PMCID: PMC3404695  PMID: 22173234
15.  Measuring biexponential transverse relaxation of the ASL signal at 9.4 T to estimate arterial oxygen saturation and the time of exchange of labeled blood water into cortical brain tissue 
The transverse decay of the arterial spin labeling (ASL) signal was measured at four inflow times in the rat brain cortex at 9.4 T. Biexponential T2 decay was observed that appears to derive from different T2 values associated with labeled water in the intravasculature (IV) and extravascular (EV) compartments. A two compartment biexponential model was used to assess the relative contribution of the IV and EV compartments to the ASL signal, without assuming a value for T2 of labeled blood water in the vessels. This novel methodology was applied to estimate the exchange time of blood water into EV tissue space and the oxygen saturation of blood on the arterial side of the vasculature. The mean exchange time of labeled blood water was estimated to be 370±40 ms. The oxygen saturation of the arterial side of the vasculature was significantly less than 100% (∼85%), which may have implications for quantitative functional magnetic resonance imaging studies where the arterial oxygen saturation is frequently assumed to be 100%.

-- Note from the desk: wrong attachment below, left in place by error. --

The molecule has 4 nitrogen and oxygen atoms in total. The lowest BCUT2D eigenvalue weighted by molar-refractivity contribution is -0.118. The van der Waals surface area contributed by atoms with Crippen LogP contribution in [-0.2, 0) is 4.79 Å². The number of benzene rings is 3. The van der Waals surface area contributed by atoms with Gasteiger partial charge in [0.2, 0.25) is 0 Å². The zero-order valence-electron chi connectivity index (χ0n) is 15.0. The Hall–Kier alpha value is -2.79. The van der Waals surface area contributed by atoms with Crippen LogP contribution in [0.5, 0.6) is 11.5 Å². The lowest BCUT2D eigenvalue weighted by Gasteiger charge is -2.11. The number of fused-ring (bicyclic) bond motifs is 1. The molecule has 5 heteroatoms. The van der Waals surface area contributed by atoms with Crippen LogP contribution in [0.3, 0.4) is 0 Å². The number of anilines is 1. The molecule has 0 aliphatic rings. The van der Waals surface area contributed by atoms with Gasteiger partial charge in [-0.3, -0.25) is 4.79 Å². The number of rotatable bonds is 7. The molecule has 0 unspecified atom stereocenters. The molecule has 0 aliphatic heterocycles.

PMCID: PMC3564190  PMID: 23168531
arterial spin labeling; ASL; cerebral hemodynamics; exchange; functional MRI (fMRI); MRI
16.  Relationship of Liver Disease Stage and Antiviral Therapy With Liver-Related Events and Death in Adults Coinfected With HIV/HCV 
JAMA : the journal of the American Medical Association  2012;308(4):10.1001/jama.2012.7844.
Human immunodeficiency virus (HIV) accelerates hepatitis C virus (HCV) disease progression; however, the effect of liver disease stage and antiviral therapy on the risk of clinical outcomes is incompletely understood.
To determine the incidence of end-stage liver disease (ESLD), hepatocellular carcinoma (HCC), or death according to baseline hepatic fibrosis and antiviral treatment for HIV/HCV coinfected individuals.
Design, Setting, and Participants
Prospective cohort of 638 coinfected adults (80% black, 66% men) receiving care at the Johns Hopkins HIV clinic and receiving a liver biopsy and who were prospectively monitored for clinical events between July 1993 and August 2011 (median follow-up, 5.82 years; interquartile range, 3.42–8.85 years). Histological specimens were scored for hepatic fibrosis stage according to the METAVIR scoring system.
Main Outcome Measure
Incidence of composite outcome of ESLD, HCC, or death.